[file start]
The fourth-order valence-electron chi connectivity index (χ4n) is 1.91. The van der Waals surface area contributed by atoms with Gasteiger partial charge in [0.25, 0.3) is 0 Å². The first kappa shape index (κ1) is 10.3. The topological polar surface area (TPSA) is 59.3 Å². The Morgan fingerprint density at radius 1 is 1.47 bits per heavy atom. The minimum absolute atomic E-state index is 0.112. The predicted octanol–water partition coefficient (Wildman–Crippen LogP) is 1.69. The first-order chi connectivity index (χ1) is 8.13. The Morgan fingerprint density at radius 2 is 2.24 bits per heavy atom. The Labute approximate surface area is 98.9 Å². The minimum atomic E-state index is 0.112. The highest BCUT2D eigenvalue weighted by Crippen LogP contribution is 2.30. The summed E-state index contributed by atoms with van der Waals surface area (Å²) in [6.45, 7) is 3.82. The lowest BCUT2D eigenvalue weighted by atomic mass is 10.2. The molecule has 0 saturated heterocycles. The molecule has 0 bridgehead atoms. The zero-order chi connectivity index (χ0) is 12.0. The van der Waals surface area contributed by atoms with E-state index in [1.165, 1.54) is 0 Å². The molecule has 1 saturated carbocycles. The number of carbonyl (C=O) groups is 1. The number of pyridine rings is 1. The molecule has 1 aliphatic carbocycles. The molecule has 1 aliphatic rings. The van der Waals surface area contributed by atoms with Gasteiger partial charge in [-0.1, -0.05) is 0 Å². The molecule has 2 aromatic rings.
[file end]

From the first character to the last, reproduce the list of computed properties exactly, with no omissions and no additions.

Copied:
The fourth-order valence-electron chi connectivity index (χ4n) is 1.91. The van der Waals surface area contributed by atoms with Gasteiger partial charge in [0.25, 0.3) is 0 Å². The first kappa shape index (κ1) is 10.3. The topological polar surface area (TPSA) is 59.3 Å². The Morgan fingerprint density at radius 1 is 1.47 bits per heavy atom. The minimum absolute atomic E-state index is 0.112. The predicted octanol–water partition coefficient (Wildman–Crippen LogP) is 1.69. The first-order chi connectivity index (χ1) is 8.13. The Morgan fingerprint density at radius 2 is 2.24 bits per heavy atom. The Labute approximate surface area is 98.9 Å². The minimum atomic E-state index is 0.112. The highest BCUT2D eigenvalue weighted by Crippen LogP contribution is 2.30. The summed E-state index contributed by atoms with van der Waals surface area (Å²) in [6.45, 7) is 3.82. The lowest BCUT2D eigenvalue weighted by atomic mass is 10.2. The molecule has 0 saturated heterocycles. The molecule has 0 bridgehead atoms. The zero-order chi connectivity index (χ0) is 12.0. The van der Waals surface area contributed by atoms with E-state index in [1.165, 1.54) is 0 Å². The molecule has 1 saturated carbocycles. The number of carbonyl (C=O) groups is 1. The number of pyridine rings is 1. The molecule has 1 aliphatic carbocycles. The molecule has 1 aliphatic rings. The van der Waals surface area contributed by atoms with Gasteiger partial charge in [-0.1, -0.05) is 0 Å². The molecule has 2 aromatic rings.